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Sanchez's 461-foot HR caps Yanks' 5-run 10th

New York bats erupt after Chapman lets lead slip away in ninth
@Sportsgal25
July 4, 2019

ST. PETERSBURG -- As he gazed out onto the field following the ninth inning on Thursday night, the look on Aroldis Chapman's face represented a mixture of defeat, frustration, anger and remorse. The Yankees’ closer -- one of the Majors’ best -- doesn’t slip often, but when he does, he

ST. PETERSBURG -- As he gazed out onto the field following the ninth inning on Thursday night, the look on Aroldis Chapman's face represented a mixture of defeat, frustration, anger and remorse.

The Yankees’ closer -- one of the Majors’ best -- doesn’t slip often, but when he does, he takes it hard. A pair of wild pitches and a blown save weighed heavy on the lefty’s mind as he leaned against the dugout rail at Tropicana Field.

His teammates didn’t give him a chance to brood for long, stringing together a five-run 10th inning that was punctuated by a moonshot from batterymate Gary Sánchez during New York’s 8-4 win over the Rays.

Box score

“It’s unbelievable,” said New York starter J.A. Happ, who held the Rays to one run during his 5 1/3 innings. “[Chapman’s] been so good, and the fact that he kept it even there after they tied it, that’s huge for us. We feel like if we get another chance, more often than not, we’re going to get it done.

“That’s exactly what happened."

Victory at first appeared a given as the Yankees took a 3-1 lead -- and all the momentum -- into the ninth inning. The script quickly flipped in the bottom of the frame though, when Chapman squandered New York’s lead on an RBI double from Joey Wendle and a pair of two-out wild pitches.

Back-to-back singles and a walk later, Chapman was officially in trouble and the bases were loaded for Austin Meadows, who struck out to send the game to extras.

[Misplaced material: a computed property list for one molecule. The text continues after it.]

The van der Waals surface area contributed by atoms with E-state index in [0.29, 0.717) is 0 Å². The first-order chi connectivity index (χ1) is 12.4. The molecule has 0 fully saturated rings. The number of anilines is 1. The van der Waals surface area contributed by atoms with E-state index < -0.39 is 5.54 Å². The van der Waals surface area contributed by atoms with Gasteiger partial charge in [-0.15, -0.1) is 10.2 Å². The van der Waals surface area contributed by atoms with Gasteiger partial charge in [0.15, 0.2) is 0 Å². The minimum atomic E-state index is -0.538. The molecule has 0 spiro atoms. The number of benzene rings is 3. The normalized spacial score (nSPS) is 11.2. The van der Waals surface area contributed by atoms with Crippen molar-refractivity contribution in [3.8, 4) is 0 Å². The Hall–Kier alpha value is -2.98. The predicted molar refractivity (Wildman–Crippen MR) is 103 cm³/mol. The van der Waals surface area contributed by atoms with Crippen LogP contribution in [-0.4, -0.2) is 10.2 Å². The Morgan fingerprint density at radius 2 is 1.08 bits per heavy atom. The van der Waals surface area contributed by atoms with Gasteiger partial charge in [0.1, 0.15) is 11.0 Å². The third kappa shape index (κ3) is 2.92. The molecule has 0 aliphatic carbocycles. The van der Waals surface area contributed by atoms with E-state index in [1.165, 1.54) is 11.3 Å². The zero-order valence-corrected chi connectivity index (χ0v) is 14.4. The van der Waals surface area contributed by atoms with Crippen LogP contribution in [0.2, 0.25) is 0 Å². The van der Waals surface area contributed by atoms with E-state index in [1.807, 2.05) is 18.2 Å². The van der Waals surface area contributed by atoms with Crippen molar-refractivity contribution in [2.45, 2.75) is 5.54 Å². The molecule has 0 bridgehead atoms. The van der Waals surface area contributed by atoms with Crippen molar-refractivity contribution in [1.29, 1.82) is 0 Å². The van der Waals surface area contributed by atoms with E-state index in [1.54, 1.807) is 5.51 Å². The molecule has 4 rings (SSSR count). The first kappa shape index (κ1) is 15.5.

“[I had] a tough time out there right in that inning,” Chapman said, “but I was able to concentrate and get the job done.”

A pair of walks and a bunt single by Brett Gardner in the top of the 10th inning had the bases loaded with no outs as DJ LeMahieu strode to the plate amid “MVP!” cheers from the stands. LeMahieu -- one of four Yankees All-Stars this season along with Chapman, Sanchez and Gleyber Torres -- sandwiched a two-run single between short and third off Emilio Pagan.

After Aaron Hicks struck out, Sanchez put an exclamation point on the night by crushing Pagan’s first offering into the upper-deck seats in left field. It scored three to push New York’s lead to 8-3, marked Sanchez’s 24th homer of the season and, as manager Aaron Boone said, “took the air out of the building.”

The shot traveled a projected 461 feet and left his bat at 113.7 mph, per Statcast.

“It was maybe the farthest ball I’ve ever seen hit,” LeMahieu said. “I don’t know what the Statcast was on it, but it’s 500 feet, I don’t care what anybody says.”

“It wasn’t a terrible pitch,” Pagan said. “Probably caught a little too much of the inner half of the plate, but it was a slider down.

“It’s one of those things where he’s just sitting on it, and he’s a really good hitter.”

Two months ago, the Yankees visited Tropicana Field under a magnifying glass and a whole lot of pressure.

The Rays were in first place in the American League East and New York’s lineup was decimated by injury, forcing many youngsters to mature quickly in order to fill in the gaps. A sense of make-a-statement-now hung heavy in the air as a result, and the Yankees took two of three from the hosts during a series that included plenty of fireworks.

Two months later, New York is in control of the division by 7 1/2 games and has won eight of 10 contests against Tampa Bay this season. The Yankees have dominated the division in 2019, and Thursday’s opener marked 10 consecutive wins against the AL East, their longest such stretch since May 26-July 3, 1999 (13 games). The victory also pushed New York to a season-high 27 games over .500.

“Big-time at-bats and a great job of not letting a ninth-inning comeback define the day,” Boone said. “These guys went out and took it back.”

Sanchez’s home run snapped an 0-for-14 slump he’d been in since the London Series.

“It’s not a secret, the kind of thing that we have here,” Sanchez said through a translator. “We never give up. No matter what happens, we’re not going to give up. Chapman came in and tried to close the game, couldn’t do that, but still held the game and gave us a chance.

“Team effort, like always. That’s the team we have; we never give up.”

Dawn Klemish is a reporter/editor for MLB.com based in Tampa. Follow her on Twitter @Sportsgal25.